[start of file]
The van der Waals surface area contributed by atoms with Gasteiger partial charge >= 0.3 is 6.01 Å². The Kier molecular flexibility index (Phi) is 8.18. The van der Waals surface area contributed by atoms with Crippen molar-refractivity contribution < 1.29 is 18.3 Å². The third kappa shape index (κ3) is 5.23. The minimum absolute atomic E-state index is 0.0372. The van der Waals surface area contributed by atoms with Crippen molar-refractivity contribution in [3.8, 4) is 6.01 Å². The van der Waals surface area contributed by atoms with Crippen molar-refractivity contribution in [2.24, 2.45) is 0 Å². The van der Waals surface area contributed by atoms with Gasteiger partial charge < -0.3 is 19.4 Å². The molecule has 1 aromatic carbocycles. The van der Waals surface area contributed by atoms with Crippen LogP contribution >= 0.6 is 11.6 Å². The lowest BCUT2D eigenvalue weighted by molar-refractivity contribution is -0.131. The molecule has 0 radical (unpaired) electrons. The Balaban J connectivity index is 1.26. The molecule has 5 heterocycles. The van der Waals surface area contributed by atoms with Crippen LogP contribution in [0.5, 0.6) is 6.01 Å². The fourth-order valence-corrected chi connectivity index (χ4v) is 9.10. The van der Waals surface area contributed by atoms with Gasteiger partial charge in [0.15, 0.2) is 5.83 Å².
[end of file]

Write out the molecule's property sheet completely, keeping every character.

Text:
The van der Waals surface area contributed by atoms with Gasteiger partial charge >= 0.3 is 6.01 Å². The Kier molecular flexibility index (Phi) is 8.18. The van der Waals surface area contributed by atoms with Crippen molar-refractivity contribution < 1.29 is 18.3 Å². The third kappa shape index (κ3) is 5.23. The minimum absolute atomic E-state index is 0.0372. The van der Waals surface area contributed by atoms with Crippen molar-refractivity contribution in [3.8, 4) is 6.01 Å². The van der Waals surface area contributed by atoms with Crippen molar-refractivity contribution in [2.24, 2.45) is 0 Å². The van der Waals surface area contributed by atoms with Gasteiger partial charge < -0.3 is 19.4 Å². The molecule has 1 aromatic carbocycles. The van der Waals surface area contributed by atoms with Crippen LogP contribution >= 0.6 is 11.6 Å². The lowest BCUT2D eigenvalue weighted by molar-refractivity contribution is -0.131. The molecule has 0 radical (unpaired) electrons. The Balaban J connectivity index is 1.26. The molecule has 5 heterocycles. The van der Waals surface area contributed by atoms with Crippen LogP contribution in [0.5, 0.6) is 6.01 Å². The fourth-order valence-corrected chi connectivity index (χ4v) is 9.10. The van der Waals surface area contributed by atoms with Gasteiger partial charge in [0.15, 0.2) is 5.83 Å².